Tony Cownie’s enlightening production of Eugene O’Neill’s posthumous prizewinner depicts a family whose secrets cast a long shadow.
Set in 1912, Long Day’s Journey Into Night focuses on a single day in the lives of the Tyrone family in their fog-enshrouded Connecticut home by the sea. Mary (Diana Kent) and James (Paul Shelley) are reunited after Mary’s spell of absence, awkwardly refamiliarising themselves with each other as their sons James Jr (Adam Best) and Edmund (Timothy N.Evers) try to ignore the fact that everything is still far from normal.
As the day marches towards its conclusion, the fragility of this damaged family unit becomes ever more apparent as hidden secrets and concealed emotions are exposed, leading to a climax which is as dark as the inevitable night.
O’Neill’s acclaimed play is largely autobiographical, and depicts a family broken by addiction, failure, betrayal and illness. The piece shines a light into these cracks, revealing the frailty of the human condition with almost scientific precision. Cownie’s production lets this examination take its natural course, allowing the uniformly impressive cast’s interactions with each other to drive the narrative played out on Janet Bird’s effective oversized set. Tim Mascall’s lighting design echoes the title and theme of the play itself, subtly darkening throughout the piece until literally fading to darkness.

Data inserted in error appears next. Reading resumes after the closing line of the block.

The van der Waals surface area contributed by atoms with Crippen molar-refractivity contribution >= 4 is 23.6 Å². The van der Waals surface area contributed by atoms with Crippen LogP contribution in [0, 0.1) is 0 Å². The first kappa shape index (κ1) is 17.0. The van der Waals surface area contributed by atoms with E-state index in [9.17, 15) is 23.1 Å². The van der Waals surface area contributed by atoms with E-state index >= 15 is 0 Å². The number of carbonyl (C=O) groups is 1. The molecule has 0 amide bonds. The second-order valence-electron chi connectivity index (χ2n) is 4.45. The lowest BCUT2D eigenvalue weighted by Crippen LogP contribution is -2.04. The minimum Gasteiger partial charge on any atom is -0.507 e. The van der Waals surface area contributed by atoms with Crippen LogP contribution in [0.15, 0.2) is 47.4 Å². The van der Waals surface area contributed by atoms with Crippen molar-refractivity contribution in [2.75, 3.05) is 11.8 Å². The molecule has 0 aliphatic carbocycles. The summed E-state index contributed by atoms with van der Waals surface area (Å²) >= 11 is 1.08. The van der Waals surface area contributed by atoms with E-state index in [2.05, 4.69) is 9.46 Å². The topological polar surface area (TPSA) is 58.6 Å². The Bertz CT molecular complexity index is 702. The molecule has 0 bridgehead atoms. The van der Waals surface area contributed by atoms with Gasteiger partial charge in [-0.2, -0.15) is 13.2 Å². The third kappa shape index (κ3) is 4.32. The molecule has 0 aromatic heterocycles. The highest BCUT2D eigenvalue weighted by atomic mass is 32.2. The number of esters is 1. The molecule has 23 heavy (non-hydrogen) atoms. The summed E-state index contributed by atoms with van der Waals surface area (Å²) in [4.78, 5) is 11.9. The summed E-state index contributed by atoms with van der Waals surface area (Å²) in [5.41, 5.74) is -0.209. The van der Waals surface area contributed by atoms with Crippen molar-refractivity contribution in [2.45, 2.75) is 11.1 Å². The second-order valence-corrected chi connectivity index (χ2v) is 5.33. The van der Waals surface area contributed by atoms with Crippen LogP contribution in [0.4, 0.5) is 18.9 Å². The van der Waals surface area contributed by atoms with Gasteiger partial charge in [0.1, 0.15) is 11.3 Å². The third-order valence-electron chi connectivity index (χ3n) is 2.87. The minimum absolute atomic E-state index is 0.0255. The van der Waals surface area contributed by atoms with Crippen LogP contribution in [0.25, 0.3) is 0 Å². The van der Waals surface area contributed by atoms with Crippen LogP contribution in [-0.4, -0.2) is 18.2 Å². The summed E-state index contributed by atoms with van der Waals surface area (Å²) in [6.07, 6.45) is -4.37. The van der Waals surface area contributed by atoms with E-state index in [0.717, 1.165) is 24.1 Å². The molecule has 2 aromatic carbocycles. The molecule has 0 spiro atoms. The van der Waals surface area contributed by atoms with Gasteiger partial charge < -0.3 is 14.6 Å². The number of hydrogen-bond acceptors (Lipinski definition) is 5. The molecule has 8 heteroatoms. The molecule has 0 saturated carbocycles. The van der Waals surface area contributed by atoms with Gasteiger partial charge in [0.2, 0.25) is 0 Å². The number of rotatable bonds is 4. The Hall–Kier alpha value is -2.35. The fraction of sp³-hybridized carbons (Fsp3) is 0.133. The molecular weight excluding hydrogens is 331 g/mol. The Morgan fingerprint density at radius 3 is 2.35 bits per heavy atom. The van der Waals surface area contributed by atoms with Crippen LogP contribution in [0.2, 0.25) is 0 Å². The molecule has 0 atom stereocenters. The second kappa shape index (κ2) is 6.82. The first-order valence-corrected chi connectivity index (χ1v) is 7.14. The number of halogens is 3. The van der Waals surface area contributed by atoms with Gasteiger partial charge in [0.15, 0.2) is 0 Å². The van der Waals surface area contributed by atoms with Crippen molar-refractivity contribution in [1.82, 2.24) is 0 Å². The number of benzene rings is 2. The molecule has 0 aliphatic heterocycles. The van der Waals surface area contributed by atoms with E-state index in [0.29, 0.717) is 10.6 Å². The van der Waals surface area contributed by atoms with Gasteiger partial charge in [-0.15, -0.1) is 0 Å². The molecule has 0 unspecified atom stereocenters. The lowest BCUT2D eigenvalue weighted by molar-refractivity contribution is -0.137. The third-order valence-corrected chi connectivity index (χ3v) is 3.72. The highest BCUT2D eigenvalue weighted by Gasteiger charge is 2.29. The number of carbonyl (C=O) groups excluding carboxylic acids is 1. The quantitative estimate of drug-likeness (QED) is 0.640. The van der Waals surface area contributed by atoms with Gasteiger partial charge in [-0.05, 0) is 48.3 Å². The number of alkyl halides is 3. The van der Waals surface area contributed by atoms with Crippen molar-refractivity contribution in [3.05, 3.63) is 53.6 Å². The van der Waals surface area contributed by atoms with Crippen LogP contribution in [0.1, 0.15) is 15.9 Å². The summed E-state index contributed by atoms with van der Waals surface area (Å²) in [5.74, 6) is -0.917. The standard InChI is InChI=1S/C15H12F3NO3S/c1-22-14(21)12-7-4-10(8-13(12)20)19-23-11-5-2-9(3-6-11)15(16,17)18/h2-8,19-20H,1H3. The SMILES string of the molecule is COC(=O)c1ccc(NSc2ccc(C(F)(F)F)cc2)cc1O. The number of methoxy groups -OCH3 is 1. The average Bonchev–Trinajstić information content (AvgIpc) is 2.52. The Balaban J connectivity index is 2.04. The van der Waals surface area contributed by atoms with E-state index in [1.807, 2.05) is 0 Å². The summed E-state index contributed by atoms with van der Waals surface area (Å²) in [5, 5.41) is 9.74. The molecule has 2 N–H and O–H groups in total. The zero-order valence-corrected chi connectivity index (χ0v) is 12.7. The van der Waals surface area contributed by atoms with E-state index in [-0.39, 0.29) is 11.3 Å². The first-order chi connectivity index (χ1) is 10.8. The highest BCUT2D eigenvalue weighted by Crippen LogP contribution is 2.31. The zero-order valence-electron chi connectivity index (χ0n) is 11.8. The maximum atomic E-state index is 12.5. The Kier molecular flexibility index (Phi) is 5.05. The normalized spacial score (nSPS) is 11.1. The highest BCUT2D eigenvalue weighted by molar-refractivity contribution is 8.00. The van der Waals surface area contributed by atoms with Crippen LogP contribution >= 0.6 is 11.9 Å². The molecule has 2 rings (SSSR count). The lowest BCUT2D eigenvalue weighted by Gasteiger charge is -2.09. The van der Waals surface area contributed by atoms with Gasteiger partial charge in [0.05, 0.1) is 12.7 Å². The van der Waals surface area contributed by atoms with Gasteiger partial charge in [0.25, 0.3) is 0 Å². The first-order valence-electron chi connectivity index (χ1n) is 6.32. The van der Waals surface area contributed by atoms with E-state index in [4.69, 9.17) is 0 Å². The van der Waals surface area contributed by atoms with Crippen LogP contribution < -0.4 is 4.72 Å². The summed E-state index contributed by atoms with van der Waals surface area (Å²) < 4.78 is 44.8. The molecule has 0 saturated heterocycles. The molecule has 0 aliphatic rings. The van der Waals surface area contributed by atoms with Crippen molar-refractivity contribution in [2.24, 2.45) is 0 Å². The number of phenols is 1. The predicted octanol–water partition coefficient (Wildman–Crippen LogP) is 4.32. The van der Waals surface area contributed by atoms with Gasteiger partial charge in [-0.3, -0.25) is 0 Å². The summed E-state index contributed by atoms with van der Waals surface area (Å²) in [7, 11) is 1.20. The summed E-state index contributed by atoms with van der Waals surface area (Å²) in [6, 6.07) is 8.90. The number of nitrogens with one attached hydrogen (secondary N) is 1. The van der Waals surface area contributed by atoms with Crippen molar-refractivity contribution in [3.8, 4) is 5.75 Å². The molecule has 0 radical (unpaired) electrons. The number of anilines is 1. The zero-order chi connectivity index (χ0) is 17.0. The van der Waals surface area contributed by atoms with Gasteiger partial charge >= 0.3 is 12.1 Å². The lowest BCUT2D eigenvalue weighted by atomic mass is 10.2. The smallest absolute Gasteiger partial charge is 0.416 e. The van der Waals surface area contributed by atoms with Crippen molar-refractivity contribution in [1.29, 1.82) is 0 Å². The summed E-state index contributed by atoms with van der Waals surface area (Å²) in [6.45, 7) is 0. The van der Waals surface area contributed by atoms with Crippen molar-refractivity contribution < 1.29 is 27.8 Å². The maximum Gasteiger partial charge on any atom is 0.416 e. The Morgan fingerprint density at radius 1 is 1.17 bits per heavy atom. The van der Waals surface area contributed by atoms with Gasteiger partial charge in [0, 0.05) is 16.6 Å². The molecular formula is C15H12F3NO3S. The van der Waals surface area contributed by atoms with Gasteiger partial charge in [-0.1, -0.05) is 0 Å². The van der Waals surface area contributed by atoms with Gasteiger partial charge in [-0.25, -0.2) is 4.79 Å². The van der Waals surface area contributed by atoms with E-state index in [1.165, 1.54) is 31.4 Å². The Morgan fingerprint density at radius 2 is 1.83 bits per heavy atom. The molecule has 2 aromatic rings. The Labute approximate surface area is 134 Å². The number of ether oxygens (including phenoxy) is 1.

Although an unrelentingly powerful and well-staged production, Long Day’s Journey Into Night’s pace is almost forensic in its unfolding. And whilst nearly every action and line of dialogue is vital to the exposition, that pace may result in a journey which some may feel — at a shade under three hours — is just a little too long.
Long Day’s Journey Into Night runs at the Royal Lyceum Theatre until 8 Feb. Tickets and further information are available on the Lyceum website.